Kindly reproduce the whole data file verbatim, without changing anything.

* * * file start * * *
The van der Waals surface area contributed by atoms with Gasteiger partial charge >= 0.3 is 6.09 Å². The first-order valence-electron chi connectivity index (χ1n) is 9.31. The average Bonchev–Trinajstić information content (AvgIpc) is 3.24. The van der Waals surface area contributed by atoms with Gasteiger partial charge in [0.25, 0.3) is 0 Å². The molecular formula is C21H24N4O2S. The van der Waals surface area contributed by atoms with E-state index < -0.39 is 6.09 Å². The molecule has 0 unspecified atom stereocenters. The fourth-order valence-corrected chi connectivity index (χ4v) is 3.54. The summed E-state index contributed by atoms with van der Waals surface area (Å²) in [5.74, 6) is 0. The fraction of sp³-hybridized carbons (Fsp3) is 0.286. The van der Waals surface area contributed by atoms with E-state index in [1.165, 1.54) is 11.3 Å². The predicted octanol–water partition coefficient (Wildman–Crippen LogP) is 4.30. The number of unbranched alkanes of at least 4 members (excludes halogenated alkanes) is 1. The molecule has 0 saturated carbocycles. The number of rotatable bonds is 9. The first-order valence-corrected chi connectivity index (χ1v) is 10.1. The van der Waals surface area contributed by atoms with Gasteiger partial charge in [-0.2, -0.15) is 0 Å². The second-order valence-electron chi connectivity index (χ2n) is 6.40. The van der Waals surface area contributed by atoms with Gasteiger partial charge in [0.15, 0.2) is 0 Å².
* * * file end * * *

The van der Waals surface area contributed by atoms with Gasteiger partial charge >= 0.3 is 6.09 Å². The first-order valence-electron chi connectivity index (χ1n) is 9.31. The average Bonchev–Trinajstić information content (AvgIpc) is 3.24. The van der Waals surface area contributed by atoms with Gasteiger partial charge in [0.25, 0.3) is 0 Å². The molecular formula is C21H24N4O2S. The van der Waals surface area contributed by atoms with E-state index < -0.39 is 6.09 Å². The molecule has 0 unspecified atom stereocenters. The fourth-order valence-corrected chi connectivity index (χ4v) is 3.54. The summed E-state index contributed by atoms with van der Waals surface area (Å²) in [5.74, 6) is 0. The fraction of sp³-hybridized carbons (Fsp3) is 0.286. The van der Waals surface area contributed by atoms with E-state index in [1.165, 1.54) is 11.3 Å². The predicted octanol–water partition coefficient (Wildman–Crippen LogP) is 4.30. The number of unbranched alkanes of at least 4 members (excludes halogenated alkanes) is 1. The molecule has 0 saturated carbocycles. The number of rotatable bonds is 9. The first-order valence-corrected chi connectivity index (χ1v) is 10.1. The van der Waals surface area contributed by atoms with Gasteiger partial charge in [-0.2, -0.15) is 0 Å². The second-order valence-electron chi connectivity index (χ2n) is 6.40. The van der Waals surface area contributed by atoms with Gasteiger partial charge in [0.15, 0.2) is 0 Å².